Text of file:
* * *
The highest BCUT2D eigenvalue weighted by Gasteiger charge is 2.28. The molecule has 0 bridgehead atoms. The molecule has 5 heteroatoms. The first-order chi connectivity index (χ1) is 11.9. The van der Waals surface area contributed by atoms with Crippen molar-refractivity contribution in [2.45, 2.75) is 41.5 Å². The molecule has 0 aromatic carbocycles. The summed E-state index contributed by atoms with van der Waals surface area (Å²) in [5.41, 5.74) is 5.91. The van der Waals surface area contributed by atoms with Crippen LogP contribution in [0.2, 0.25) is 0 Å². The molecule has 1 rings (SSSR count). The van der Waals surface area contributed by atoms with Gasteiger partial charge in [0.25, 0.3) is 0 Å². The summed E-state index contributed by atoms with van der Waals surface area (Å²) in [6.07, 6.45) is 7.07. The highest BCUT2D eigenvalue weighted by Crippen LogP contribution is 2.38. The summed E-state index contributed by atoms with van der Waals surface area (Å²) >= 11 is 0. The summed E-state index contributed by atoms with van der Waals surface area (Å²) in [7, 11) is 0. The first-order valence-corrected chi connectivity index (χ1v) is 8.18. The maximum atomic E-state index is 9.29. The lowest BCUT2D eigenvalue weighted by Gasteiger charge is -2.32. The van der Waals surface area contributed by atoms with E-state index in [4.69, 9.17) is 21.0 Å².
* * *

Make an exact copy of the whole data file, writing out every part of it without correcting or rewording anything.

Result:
The highest BCUT2D eigenvalue weighted by Gasteiger charge is 2.28. The molecule has 0 bridgehead atoms. The molecule has 5 heteroatoms. The first-order chi connectivity index (χ1) is 11.9. The van der Waals surface area contributed by atoms with Crippen molar-refractivity contribution in [2.45, 2.75) is 41.5 Å². The molecule has 0 aromatic carbocycles. The summed E-state index contributed by atoms with van der Waals surface area (Å²) in [5.41, 5.74) is 5.91. The van der Waals surface area contributed by atoms with Crippen LogP contribution in [0.2, 0.25) is 0 Å². The molecule has 1 rings (SSSR count). The van der Waals surface area contributed by atoms with Gasteiger partial charge in [0.25, 0.3) is 0 Å². The summed E-state index contributed by atoms with van der Waals surface area (Å²) in [6.07, 6.45) is 7.07. The highest BCUT2D eigenvalue weighted by Crippen LogP contribution is 2.38. The summed E-state index contributed by atoms with van der Waals surface area (Å²) >= 11 is 0. The summed E-state index contributed by atoms with van der Waals surface area (Å²) in [7, 11) is 0. The first-order valence-corrected chi connectivity index (χ1v) is 8.18. The maximum atomic E-state index is 9.29. The lowest BCUT2D eigenvalue weighted by Gasteiger charge is -2.32. The van der Waals surface area contributed by atoms with E-state index in [4.69, 9.17) is 21.0 Å².